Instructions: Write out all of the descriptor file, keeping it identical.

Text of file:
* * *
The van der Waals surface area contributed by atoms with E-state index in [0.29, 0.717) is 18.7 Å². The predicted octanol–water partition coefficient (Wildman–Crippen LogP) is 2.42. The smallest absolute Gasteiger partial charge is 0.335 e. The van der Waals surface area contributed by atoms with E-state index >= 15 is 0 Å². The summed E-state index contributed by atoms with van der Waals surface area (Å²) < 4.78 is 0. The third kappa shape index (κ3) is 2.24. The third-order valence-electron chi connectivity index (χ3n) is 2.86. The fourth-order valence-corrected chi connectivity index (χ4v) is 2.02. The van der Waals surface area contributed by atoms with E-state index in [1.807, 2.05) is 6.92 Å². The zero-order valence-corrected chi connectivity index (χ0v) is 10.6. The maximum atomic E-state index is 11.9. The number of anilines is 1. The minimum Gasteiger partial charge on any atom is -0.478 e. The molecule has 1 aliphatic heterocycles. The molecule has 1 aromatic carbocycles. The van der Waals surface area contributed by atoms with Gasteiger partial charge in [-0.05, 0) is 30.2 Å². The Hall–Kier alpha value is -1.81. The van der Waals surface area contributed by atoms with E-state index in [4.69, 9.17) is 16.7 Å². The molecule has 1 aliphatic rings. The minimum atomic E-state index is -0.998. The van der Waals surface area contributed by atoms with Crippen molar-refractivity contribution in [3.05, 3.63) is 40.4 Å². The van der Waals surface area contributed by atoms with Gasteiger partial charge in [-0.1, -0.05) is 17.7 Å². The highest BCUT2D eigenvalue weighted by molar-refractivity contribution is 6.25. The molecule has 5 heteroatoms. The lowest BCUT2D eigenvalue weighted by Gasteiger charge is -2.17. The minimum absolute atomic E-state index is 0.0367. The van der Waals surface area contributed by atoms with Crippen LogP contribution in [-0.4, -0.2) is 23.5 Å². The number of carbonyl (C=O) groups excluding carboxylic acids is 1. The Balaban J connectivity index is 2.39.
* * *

The van der Waals surface area contributed by atoms with E-state index in [0.29, 0.717) is 18.7 Å². The predicted octanol–water partition coefficient (Wildman–Crippen LogP) is 2.42. The smallest absolute Gasteiger partial charge is 0.335 e. The van der Waals surface area contributed by atoms with E-state index >= 15 is 0 Å². The summed E-state index contributed by atoms with van der Waals surface area (Å²) < 4.78 is 0. The third kappa shape index (κ3) is 2.24. The third-order valence-electron chi connectivity index (χ3n) is 2.86. The fourth-order valence-corrected chi connectivity index (χ4v) is 2.02. The van der Waals surface area contributed by atoms with E-state index in [1.807, 2.05) is 6.92 Å². The zero-order valence-corrected chi connectivity index (χ0v) is 10.6. The maximum atomic E-state index is 11.9. The number of anilines is 1. The minimum Gasteiger partial charge on any atom is -0.478 e. The molecule has 1 aliphatic heterocycles. The molecule has 1 aromatic carbocycles. The van der Waals surface area contributed by atoms with Gasteiger partial charge in [-0.05, 0) is 30.2 Å². The Hall–Kier alpha value is -1.81. The van der Waals surface area contributed by atoms with E-state index in [4.69, 9.17) is 16.7 Å². The molecule has 1 aliphatic rings. The minimum atomic E-state index is -0.998. The van der Waals surface area contributed by atoms with Crippen molar-refractivity contribution in [3.05, 3.63) is 40.4 Å². The van der Waals surface area contributed by atoms with Gasteiger partial charge in [-0.1, -0.05) is 17.7 Å². The highest BCUT2D eigenvalue weighted by molar-refractivity contribution is 6.25. The molecule has 5 heteroatoms. The lowest BCUT2D eigenvalue weighted by Gasteiger charge is -2.17. The minimum absolute atomic E-state index is 0.0367. The van der Waals surface area contributed by atoms with Crippen LogP contribution in [-0.4, -0.2) is 23.5 Å². The number of carbonyl (C=O) groups excluding carboxylic acids is 1. The Balaban J connectivity index is 2.39.